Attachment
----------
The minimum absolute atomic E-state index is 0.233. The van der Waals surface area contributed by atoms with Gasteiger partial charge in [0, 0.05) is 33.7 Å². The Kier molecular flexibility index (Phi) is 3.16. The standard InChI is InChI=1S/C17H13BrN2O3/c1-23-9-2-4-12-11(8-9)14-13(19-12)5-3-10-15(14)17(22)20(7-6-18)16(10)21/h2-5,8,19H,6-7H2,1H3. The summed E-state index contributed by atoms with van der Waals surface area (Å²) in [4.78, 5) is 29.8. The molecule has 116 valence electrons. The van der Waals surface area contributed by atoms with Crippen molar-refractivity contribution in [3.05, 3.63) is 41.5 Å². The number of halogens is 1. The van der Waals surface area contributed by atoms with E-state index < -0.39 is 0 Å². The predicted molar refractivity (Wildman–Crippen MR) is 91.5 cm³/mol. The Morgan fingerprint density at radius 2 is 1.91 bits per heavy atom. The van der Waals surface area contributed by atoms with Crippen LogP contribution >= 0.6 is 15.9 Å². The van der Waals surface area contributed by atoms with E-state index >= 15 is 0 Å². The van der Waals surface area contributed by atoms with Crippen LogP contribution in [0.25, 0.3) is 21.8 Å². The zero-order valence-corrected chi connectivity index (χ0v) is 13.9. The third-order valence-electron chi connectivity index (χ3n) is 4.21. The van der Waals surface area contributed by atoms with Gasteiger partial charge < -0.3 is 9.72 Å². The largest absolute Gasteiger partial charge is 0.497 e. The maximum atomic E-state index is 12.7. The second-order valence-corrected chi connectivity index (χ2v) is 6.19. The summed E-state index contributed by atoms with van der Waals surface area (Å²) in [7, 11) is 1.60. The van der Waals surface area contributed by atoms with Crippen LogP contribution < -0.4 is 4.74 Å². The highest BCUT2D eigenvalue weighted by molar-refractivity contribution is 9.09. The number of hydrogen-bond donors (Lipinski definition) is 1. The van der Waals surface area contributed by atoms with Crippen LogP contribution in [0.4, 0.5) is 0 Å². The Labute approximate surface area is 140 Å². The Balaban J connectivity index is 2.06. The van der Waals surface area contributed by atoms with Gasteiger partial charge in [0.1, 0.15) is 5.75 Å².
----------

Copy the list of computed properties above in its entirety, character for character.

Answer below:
The minimum absolute atomic E-state index is 0.233. The van der Waals surface area contributed by atoms with Gasteiger partial charge in [0, 0.05) is 33.7 Å². The Kier molecular flexibility index (Phi) is 3.16. The standard InChI is InChI=1S/C17H13BrN2O3/c1-23-9-2-4-12-11(8-9)14-13(19-12)5-3-10-15(14)17(22)20(7-6-18)16(10)21/h2-5,8,19H,6-7H2,1H3. The summed E-state index contributed by atoms with van der Waals surface area (Å²) in [4.78, 5) is 29.8. The molecule has 116 valence electrons. The van der Waals surface area contributed by atoms with Crippen molar-refractivity contribution in [3.05, 3.63) is 41.5 Å². The number of halogens is 1. The van der Waals surface area contributed by atoms with E-state index < -0.39 is 0 Å². The predicted molar refractivity (Wildman–Crippen MR) is 91.5 cm³/mol. The Morgan fingerprint density at radius 2 is 1.91 bits per heavy atom. The van der Waals surface area contributed by atoms with Crippen LogP contribution >= 0.6 is 15.9 Å². The van der Waals surface area contributed by atoms with E-state index >= 15 is 0 Å². The van der Waals surface area contributed by atoms with Crippen LogP contribution in [0.25, 0.3) is 21.8 Å². The zero-order valence-corrected chi connectivity index (χ0v) is 13.9. The third-order valence-electron chi connectivity index (χ3n) is 4.21. The van der Waals surface area contributed by atoms with Gasteiger partial charge < -0.3 is 9.72 Å². The largest absolute Gasteiger partial charge is 0.497 e. The maximum atomic E-state index is 12.7. The second-order valence-corrected chi connectivity index (χ2v) is 6.19. The summed E-state index contributed by atoms with van der Waals surface area (Å²) in [7, 11) is 1.60. The van der Waals surface area contributed by atoms with Crippen LogP contribution < -0.4 is 4.74 Å². The highest BCUT2D eigenvalue weighted by molar-refractivity contribution is 9.09. The number of hydrogen-bond donors (Lipinski definition) is 1. The van der Waals surface area contributed by atoms with Crippen LogP contribution in [0.4, 0.5) is 0 Å². The Labute approximate surface area is 140 Å². The Balaban J connectivity index is 2.06. The van der Waals surface area contributed by atoms with Gasteiger partial charge in [0.1, 0.15) is 5.75 Å².